New Sweden residents approve school and town budgets

1 month ago

NEW SWEDEN, Maine – New Sweden residents voted in favor of budgets for both town and school operations Thursday.

Twelve registered voters gathered at the town office, with John Hedman elected as moderator. 

Most school budget articles passed without discussion. New Sweden is part of School Union 122, which also includes Woodland and Westmanland. The town’s school-related expenses go toward operating Woodland Consolidated School.

This year’s school budget will total $1,072,891 compared with $1,046,033 in fiscal year 2023-2024. Union 122 will receive $929,581 in state funds toward public education. Residents voted to allocate $278,040 from local taxes for the school union.

School leaders did not request an additional local share, which totaled $43,688 from the town’s surplus account last year.

Voters also approved $626,495 for regular instruction, down from $651,108 last year; $190,630 for special education, up from $137,100; $69,987 for system administration, up from $66,135; and $185,978 for transportation and buses, down from $191,690.

For the municipal budget, voters approved $49,000 for utilities and upkeep of town facilities, up from $45,700 last year; $45,000 for general government, up from $40,000; $130,000 for the highway department; down from $147,000; $291,701 for salaries and personnel costs, up from $241,567; and $6,585 for municipal officer stipends, no change. 

NEW SWEDEN, Maine — June 13, 2024 — New Sweden Town Clerk Teresa Lamothe (left) and Select Board members Sven Bondeson (middle) and Don Cote listen to public comments during the annual town meeting. (Melissa Lizotte | Aroostook Republican)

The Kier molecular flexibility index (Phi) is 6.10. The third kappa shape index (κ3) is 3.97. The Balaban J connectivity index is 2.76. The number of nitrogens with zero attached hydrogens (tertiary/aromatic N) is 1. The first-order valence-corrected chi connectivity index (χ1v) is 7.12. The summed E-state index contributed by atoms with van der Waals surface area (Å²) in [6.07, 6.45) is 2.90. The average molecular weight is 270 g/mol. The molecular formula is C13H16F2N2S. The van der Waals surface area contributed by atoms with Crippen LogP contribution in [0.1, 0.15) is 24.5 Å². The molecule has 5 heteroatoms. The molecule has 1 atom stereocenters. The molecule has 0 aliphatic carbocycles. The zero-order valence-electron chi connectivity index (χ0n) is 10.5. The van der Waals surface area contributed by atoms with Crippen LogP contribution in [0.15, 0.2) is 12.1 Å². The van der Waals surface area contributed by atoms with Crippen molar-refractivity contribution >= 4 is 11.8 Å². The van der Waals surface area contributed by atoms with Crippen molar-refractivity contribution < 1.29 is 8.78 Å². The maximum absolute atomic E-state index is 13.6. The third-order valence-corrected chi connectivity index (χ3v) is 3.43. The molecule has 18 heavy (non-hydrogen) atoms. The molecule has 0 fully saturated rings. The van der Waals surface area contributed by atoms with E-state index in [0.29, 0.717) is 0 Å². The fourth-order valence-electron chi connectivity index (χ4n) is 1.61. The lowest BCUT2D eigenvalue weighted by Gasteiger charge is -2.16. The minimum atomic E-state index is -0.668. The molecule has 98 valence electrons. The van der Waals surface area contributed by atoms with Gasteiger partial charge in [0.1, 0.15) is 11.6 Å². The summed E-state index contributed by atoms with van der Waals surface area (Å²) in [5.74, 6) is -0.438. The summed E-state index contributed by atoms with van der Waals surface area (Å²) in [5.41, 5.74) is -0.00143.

This year, the town’s contract with the county for snow removal near a portion of the Caribou-Connor Township town line has decreased the highway department budget. New Sweden will use payments from the county toward highway employee salaries, said Select Board member Sven Bondeson.

The town will allocate funds toward several reserve accounts, including $15,000 in a revaluation account; up from $5,000 last year; $15,000 for highway reserve and $4,000 to purchase fireproof safes for the town office, with the latter two allocations the same as last year.

New Sweden will pay $72,125 for fire and ambulance services from Caribou, no change from last year. The county tax bill has increased from $66,000 to $112,537 due to the county’s switch from a calendar year to fiscal year budget, Bondeson said.

Town residents agreed to pay $26,000 for Tri-Community Landfill fees, $1,200 for membership to Northern Maine Development Commission and $2,500 for heat and lights at the New Sweden museum. All costs stayed the same as last year.

The town will contribute $3,700 for area social services, including $400 to Aroostook County Action Program, $900 to Aroostook Agency on Aging, $1,350 to Central Aroostook Humane Society, $200 to the Central Aroostook Soil and Water Conservation District and $850 to the town cemetery. That is a decrease from last year’s $7,700 in total contributions.

Most discussions centered on the town’s new 6-month moratorium on commercial solar panel developments and its choice to join the Maine Public Employees Retirement System. Both measures passed unanimously.

After residents inquired, Town Clerk Teresa Lamothe said that only one company reached out a year and a half ago to ask about setting up solar panels. They have not contacted the town recently.

New Sweden currently does not have an ordinance regulating solar panel gardens. The Select Board will look at ordinances from Maine towns of similar size and discuss how they might regulate that type of development, Bondeson said.

The Maine retirement system, known as MainePERS, will be available to town employees who work more than 20 hours per week. Temporary and seasonal employees and elected officials are not eligible. The town will contribute 4.6 percent to each employee’s plan, Lamothe said.

With the town and school budgets, Lamothe said that the total mill rate could increase by at least one mill. Last year’s mill rate was 18.5 per $1,000 of property value.

New Sweden also announced its local election results Thursday. 

Robert Stedt won a three-year term on the Select Board with 67 votes. Write-in candidates Stephen Brody and Stanley Anderson each received one vote.

Melanie Lagasse was reelected to New Sweden’s school committee for a three-year term. Write-in candidates Dennis Anderson, Stephen Brody and Stanley Anderson all received one vote.